When I was in Florida for Christmas and New Year's, my mom, sister and I went shopping. I had been so focussed on Christmas that I hadn't gotten a New Years Eve dress. I found one I kind of liked at Macy's for $17! I figured I would just alter it to make it less frumpy and a little more fun. A really easy fix for a lot of frumpy dresses is just shortening the hem! I also took off this cheesy sparky attachment at the neckline and re-shaped it. All in all, it maybe took me an hour. Mind you, if I had known I was getting proposed to, I would have put a little more effort and probably spent more than $17 haha. If you are more busty, I recommend belting the dress to give it more shape. I originally did that but my brother's girlfriend suggested leaving it as a sheath dress so I decided to go for it. I was crazy comfortable the whole night!
I took off the sparkly thing:
And decided to shape the neckline into a 'V'.
Done! Easy peasy!
The company I work for does an annual Ugly Sweater Day. I've been a sleigh and a snow globe before (see the tutorial for the snow globe sweater here). This year, I was a Christmas tree and I decided to go all out and spray paint my hair green. Carpe Diem, right? I definitely felt like a crazy person walking down the street and standing on the subway but I had fun being silly. Since I did the front and back of the sweater I was trying not to rest my back against my chair at work because it would flatten the branches but my back was killing me by the afternoon so I had to re-fluff the back since I almost completely flattened it. I also had 2 battery packs for lights. I turned them off during down time because the stupid batteries were the most expensive part of this sweater. Anyway, if you ever want to dress up like a Christmas tree, here is how I did it:
-A dark green sweater - I got mine at Burlington. It had this weird detachable cowl neck so I made some alterations and attached it so my neck would be covered. The sweater I found had a hairy texture too which was perfect. Honestly, I don't know what you would use it for besides an ugly sweater.
-Faux pine garland from Michaels. I used 2 and cut each on 4 pieces.
-NEEDLE AND THREAD (preferably extra thick thread)
-Lights with a battery pack - I used 2. The batteries were the most expensive part so be ready. These battery packs needed 2 C batteries and the 4 batteries cost me almost $20. Whatever, I wanted lights.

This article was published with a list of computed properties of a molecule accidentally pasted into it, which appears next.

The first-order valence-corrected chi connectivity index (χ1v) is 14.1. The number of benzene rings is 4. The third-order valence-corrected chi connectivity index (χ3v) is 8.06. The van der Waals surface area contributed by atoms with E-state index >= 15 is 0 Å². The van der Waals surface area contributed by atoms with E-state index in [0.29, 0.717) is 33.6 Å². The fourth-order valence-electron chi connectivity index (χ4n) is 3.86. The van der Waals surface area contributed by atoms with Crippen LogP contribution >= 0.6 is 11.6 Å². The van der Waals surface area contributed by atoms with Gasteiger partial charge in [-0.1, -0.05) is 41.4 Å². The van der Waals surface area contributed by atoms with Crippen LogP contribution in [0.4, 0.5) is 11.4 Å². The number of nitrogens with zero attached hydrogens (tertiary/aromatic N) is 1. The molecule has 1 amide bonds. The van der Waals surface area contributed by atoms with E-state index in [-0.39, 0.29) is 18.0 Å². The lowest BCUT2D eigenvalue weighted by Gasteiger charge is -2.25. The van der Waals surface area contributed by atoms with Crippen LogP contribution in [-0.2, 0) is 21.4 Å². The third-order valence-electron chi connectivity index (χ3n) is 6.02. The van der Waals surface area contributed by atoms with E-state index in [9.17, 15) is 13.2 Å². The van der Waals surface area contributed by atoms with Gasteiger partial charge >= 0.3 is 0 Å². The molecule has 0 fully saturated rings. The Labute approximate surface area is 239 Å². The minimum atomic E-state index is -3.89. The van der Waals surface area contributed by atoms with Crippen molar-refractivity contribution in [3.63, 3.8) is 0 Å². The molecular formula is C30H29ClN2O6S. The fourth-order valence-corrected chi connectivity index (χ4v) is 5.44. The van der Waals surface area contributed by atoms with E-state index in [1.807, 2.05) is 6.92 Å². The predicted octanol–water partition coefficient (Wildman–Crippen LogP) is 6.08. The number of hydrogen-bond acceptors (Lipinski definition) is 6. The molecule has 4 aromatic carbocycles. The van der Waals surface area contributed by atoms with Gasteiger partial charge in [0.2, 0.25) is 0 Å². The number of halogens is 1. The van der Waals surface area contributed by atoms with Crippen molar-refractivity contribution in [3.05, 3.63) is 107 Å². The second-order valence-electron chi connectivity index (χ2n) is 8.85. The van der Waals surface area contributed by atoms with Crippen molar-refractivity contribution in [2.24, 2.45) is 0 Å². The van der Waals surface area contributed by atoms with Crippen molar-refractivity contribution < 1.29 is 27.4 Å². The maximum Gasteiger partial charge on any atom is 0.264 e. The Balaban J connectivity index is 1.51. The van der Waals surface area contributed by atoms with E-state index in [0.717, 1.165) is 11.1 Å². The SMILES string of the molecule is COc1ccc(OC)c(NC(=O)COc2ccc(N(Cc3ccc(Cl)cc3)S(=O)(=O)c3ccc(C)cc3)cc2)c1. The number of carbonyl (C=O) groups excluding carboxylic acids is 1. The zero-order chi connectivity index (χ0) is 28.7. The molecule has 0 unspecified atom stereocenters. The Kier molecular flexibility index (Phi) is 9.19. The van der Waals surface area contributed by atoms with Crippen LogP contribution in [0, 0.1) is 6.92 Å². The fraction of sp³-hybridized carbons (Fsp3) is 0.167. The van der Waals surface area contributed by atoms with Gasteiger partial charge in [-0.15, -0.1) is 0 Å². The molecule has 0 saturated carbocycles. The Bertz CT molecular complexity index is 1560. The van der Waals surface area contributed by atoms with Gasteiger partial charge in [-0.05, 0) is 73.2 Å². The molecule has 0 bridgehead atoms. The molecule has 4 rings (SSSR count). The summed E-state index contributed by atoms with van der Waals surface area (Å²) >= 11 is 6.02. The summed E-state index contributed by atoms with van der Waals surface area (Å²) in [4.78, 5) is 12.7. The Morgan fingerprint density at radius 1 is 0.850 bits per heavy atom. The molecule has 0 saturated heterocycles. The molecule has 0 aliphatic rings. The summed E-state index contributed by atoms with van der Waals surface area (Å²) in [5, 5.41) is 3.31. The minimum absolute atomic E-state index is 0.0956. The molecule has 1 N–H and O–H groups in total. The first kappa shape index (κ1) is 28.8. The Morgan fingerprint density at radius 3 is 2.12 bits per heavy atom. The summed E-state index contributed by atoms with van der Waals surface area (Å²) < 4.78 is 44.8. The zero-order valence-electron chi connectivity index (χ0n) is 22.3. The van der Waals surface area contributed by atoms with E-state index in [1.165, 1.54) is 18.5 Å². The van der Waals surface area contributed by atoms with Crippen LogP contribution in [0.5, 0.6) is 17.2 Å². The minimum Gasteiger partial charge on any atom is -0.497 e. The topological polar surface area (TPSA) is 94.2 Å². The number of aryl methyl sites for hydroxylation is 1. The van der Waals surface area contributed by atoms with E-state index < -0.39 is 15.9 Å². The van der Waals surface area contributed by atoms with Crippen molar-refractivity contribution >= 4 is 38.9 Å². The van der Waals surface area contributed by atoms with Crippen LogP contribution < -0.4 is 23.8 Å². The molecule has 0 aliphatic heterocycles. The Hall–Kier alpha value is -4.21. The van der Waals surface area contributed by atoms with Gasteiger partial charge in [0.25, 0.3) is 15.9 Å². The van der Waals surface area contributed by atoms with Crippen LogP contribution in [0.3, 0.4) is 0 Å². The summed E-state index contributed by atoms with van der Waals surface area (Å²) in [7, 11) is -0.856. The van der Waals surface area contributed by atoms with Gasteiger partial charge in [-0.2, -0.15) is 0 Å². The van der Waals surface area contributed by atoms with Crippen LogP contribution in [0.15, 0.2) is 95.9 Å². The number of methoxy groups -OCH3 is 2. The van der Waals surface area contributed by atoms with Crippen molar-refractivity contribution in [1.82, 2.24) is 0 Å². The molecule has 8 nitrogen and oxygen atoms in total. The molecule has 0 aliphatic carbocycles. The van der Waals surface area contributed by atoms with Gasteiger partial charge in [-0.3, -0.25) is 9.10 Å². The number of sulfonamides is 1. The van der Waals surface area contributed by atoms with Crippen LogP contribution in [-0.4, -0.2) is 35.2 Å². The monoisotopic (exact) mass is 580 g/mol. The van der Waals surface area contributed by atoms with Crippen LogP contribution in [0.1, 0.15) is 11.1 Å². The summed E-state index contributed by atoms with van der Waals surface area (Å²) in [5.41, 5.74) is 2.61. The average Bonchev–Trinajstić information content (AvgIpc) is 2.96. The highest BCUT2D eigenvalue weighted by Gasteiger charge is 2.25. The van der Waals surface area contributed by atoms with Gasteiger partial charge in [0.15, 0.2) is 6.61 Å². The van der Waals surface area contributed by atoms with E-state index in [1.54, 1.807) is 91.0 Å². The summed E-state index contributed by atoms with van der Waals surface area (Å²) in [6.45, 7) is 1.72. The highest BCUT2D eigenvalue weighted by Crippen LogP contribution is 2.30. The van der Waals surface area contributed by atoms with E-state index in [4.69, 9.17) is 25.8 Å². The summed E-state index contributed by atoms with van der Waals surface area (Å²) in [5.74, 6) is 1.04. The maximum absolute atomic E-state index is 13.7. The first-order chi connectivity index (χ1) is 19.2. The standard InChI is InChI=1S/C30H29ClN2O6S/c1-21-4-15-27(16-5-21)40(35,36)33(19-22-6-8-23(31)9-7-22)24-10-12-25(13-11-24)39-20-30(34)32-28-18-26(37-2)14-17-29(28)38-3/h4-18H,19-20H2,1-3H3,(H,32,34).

-Decorations. I went to a dollar store and got pine cones, silver garland and assorted Christmas balls. I also got cute candy canes at Michaels
-Ribbon for the tree topper
-Fishing wire in case you need to hang anything that doesn't already have a loop.
-If you want to also do the Christmas Tree thing to your hair like I did you will also need hair spray (I needed 2 cans), those clear small elastics for your hair, a hot glue gun, thick wire and thin wire. I just used the wire form last year's Snow Globe sweater.
I first played around with how I wanted to attach the pine garland. I decided I would cut it into 4 pieces. 2 slightly longer for the sides and 2 slightly shorter for the middle.
Now hand stitch the garland to the sweater. I had extra thick thread but if you only have regular thread, make sure to double or quadruple up! This may seem difficult but it's really easy because you do not have to be exact or neat because you can't see it (as long as you use dark colored thread). All you have to do is first attach the tread to the sweater by knotting 3 times. Then just lay the garland down and start looping around it and through the sweater. I went from the top to the bottom. REPEAT ON THE BACK.
I had a little bit extra left at the bottom so I cut it off with pliers and used this pieces to cover up some bald spots I had in the middle.
The sweater I got had a loose knit so I was able to hide one battery pack inside by the neck and pull the lights through the sweater to the outside. This way, I had one battery pack in my bra and one in my pocket (I didn't have to hide the bottom one because it ended discreetly anyway).
Now the fun part - decorate! I did the garland and lights first and then just started hanging ornaments wherever I wanted.
Then I made a wire frame for my hair. I cut the thick wire into several different-sized pieces keeping in mind that the middle of each piece would be resting on my head. This way, your head will keep the wire up instead of having many separate pieces that will just droop down. Then I used thin wire to attach the middle of all the pieces together. The wire still moved around a lot and felt loose so I used hot glue to stabilize it a bit.